Success is all about getting the audience engaged
Panel discussions are integral to many events. The goal, of course, of bringing together several voices is to offer your attendees a thought-provoking discussion from different perspectives. But choosing the speakers, moderator and even the discussion topic can be challenging. How do you ensure the discussion stays on track and on topic? How can you boost the chances your audience stays engaged?
Here are five pro tips curated from planners that can help.
Finding the Right Topic
The panel, it goes without saying, should be a valuable addition to the event you’re planning rather than a waste of attendees’ time. Honing the topic is therefore crucial. Too vague and it won’t peak attendees’ interest, and speakers may meander too much. Too specific and there may not be much to say about it. There should be a whiff of controversy, or uncertainty, that will invite differing points of view and alternate ways of addressing the issue under discussion.
Ultimately, panelists are speaking to inform and enlighten. If you are planning a leadership conference, pick a subcategory of leadership or a particular issue that group is facing—a topic that doesn’t stray from the agenda, but instead supplements it.
And remember, your topic is also marketing: The more alluring and relevant, the more attendees will want to, well, attend.
A Balanced Discussion
Now that you have a solid direction for the discussion, you’ll need to fill it with panelists. An unbalanced group can be uncomfortable for both those on stage and the audience. Avoid inviting panelists who are not industry experts unless the topic calls for some particular outside expertise—in psychology or tax law, for example. Otherwise, although certain individuals may have been chosen to “round out” the discussion, they can end up not being a part of it at all. The last thing you want is for the panel to be a monologue or have less-than-full participation.
Picking a Moderator
The key to a successful panel is the moderator. A panel discussion thrives on the free flow of ideas, but this can quickly spin out of control if not kept in check. The moderator makes sure the panelists, and, more importantly, their ideas, connect with the audience. The moderator is a facilitator who keeps a lively and informative conversation focused and moving. The job can be as challenging as herding cats.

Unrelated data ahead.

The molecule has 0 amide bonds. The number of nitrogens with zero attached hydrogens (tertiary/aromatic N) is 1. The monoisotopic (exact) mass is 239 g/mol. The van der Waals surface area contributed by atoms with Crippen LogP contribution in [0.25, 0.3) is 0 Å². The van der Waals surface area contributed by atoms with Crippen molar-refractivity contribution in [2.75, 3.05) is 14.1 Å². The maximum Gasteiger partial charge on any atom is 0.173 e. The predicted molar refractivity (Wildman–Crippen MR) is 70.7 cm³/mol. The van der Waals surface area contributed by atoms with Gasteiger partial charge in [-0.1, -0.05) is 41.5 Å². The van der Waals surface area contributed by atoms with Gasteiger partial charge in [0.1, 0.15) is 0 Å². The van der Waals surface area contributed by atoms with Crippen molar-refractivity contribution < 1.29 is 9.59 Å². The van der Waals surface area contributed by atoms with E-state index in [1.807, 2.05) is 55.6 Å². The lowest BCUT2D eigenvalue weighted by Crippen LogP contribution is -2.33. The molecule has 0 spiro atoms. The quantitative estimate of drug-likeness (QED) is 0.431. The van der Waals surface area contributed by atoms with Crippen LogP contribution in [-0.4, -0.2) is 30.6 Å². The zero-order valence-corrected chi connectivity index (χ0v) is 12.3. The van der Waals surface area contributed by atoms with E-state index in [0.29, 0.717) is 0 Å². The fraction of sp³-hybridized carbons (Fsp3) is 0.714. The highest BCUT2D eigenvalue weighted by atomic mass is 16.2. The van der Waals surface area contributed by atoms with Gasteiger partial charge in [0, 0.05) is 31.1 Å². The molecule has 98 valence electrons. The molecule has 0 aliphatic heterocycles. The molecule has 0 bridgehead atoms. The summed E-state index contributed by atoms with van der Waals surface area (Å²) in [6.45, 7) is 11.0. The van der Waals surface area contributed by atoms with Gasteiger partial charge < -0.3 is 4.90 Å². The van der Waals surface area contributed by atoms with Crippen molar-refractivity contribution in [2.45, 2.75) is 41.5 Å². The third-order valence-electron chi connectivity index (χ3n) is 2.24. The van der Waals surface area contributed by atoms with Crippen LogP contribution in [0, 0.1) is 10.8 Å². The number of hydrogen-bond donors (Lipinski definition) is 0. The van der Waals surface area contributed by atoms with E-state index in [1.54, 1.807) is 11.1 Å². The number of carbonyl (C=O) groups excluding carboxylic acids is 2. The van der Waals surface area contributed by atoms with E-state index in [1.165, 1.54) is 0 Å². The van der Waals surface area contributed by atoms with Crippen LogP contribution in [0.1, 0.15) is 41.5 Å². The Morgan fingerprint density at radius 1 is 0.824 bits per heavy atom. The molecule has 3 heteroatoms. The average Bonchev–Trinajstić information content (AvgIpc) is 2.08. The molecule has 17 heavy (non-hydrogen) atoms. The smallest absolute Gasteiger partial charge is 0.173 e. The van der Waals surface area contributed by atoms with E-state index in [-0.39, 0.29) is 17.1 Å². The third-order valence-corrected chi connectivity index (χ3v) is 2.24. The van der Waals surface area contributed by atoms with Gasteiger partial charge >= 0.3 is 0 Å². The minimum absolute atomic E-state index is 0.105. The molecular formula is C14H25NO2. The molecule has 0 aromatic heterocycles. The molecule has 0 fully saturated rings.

Simply picking an industry guru to moderate does not guarantee success. Does this expert have a personality to maintain control and, just as importantly, to be an active listener and mediator of the discussion? No one, including the moderator, should be allowed to be too long-winded, and a good moderator understands people are in the audience to ask questions. The best panel discussions let the attendees guide the conversation.
Making Sure Your Audience is Happy
For a true conversation between the panel and audience, ask your moderator to get the audience involved early, and to encourage participation and engagement.
An easy way to do this is for the moderator to ask some questions after the panelist introductions: “Now that you know who we are, I’d love to understand who’s in the audience. How many here work in sales? How about marketing? What other areas? How many are middle managers or above? How many have worked at the company for more than five years?” Those are only examples of how to get the audience sized up, but you get the idea. If you’ve chosen the right panelists, they will tailor their comments to these specific roles and backgrounds. And the moderator will steer the discussion toward them.
You had a successful discussion, leaving your attendees with more knowledge than they arrived with. The speakers were balanced, the moderator wasn’t overpowering or boring, and the audience was engaged and included. Now what are the calls to action?
To keep the conversation going, encourage social media buzz around the panel (and the entire event), and make sure to reply to all comments and reshare. Send thank-you notes to any feedback you receive on social platforms. You may even want to urge appropriate meeting leaders to follow the most active members of your audience.